Sighing, Harry moved on to the most worrying wound. The slice over his shoulder. Even now, he could feel that it was deeper then the one on his leg. Combined with the fact that it was in a harder to reach place and he knew it would be a bitch to take care of. Harry carefully pulled his long-sleeve shirt off, bunching up a clean patch of fabric to place in his mouth before pointing his index finger at the wound over his shoulder and shooting a jet of water from a weak aguamenti spell. Grunting into the material clenched between his teeth, Harry eventually ended the spell and lowered his hand, dropping it to his lap and panting lightly at the edgings of exertion.
He knew that would be the extent of what he could do wandlessly until he had some rest and maybe something to eat. With the reminder of food, Harry knew that, until he was able to find his way out of the woods, his survival skills would be put to the test. He couldn't give up just yet, he needed to protect his child.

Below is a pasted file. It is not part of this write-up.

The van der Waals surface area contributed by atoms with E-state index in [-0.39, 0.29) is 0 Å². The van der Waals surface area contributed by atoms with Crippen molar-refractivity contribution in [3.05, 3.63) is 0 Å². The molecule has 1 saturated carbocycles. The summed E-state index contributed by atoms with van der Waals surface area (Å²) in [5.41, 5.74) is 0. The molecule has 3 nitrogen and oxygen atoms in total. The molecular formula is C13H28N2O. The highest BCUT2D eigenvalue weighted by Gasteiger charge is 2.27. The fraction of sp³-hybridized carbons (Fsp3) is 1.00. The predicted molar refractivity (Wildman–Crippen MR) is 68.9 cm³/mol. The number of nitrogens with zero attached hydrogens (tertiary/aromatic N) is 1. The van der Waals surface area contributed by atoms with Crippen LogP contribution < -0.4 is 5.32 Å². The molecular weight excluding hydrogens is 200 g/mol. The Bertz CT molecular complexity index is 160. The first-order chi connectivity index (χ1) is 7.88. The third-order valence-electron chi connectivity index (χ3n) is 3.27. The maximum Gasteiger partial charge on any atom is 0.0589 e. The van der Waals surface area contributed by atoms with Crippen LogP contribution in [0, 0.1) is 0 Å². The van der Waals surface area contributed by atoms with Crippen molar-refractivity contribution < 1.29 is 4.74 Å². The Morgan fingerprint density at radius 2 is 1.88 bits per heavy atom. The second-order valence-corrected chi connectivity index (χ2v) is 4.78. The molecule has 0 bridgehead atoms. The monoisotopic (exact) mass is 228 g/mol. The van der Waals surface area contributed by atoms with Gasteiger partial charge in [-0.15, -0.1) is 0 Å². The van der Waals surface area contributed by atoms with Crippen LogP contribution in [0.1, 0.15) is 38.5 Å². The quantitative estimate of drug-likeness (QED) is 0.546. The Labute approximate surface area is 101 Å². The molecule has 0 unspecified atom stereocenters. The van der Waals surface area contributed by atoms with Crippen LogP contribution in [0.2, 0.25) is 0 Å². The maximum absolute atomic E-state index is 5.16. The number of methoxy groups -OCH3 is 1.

Harry lightly pressed his hands to his flat stomach, taking a modicum of comfort and reassurance in the gesture that he had been doing more and more each day since discovering what lay beneath. Perhaps it would be a lot more effective once it began to grow and there was something tangible to feel instead of just knowing what was there. With a heavy exhale, he stuttered back into motion and cut a longer strip from the hem of his cloak and gingerly wrapped it around the wound before tying the ends together so it would stay in place. Pulling his shirt back on and shoving his cloak into his expanded pocket, Harry pushed up off the forest floor and was once again on the move.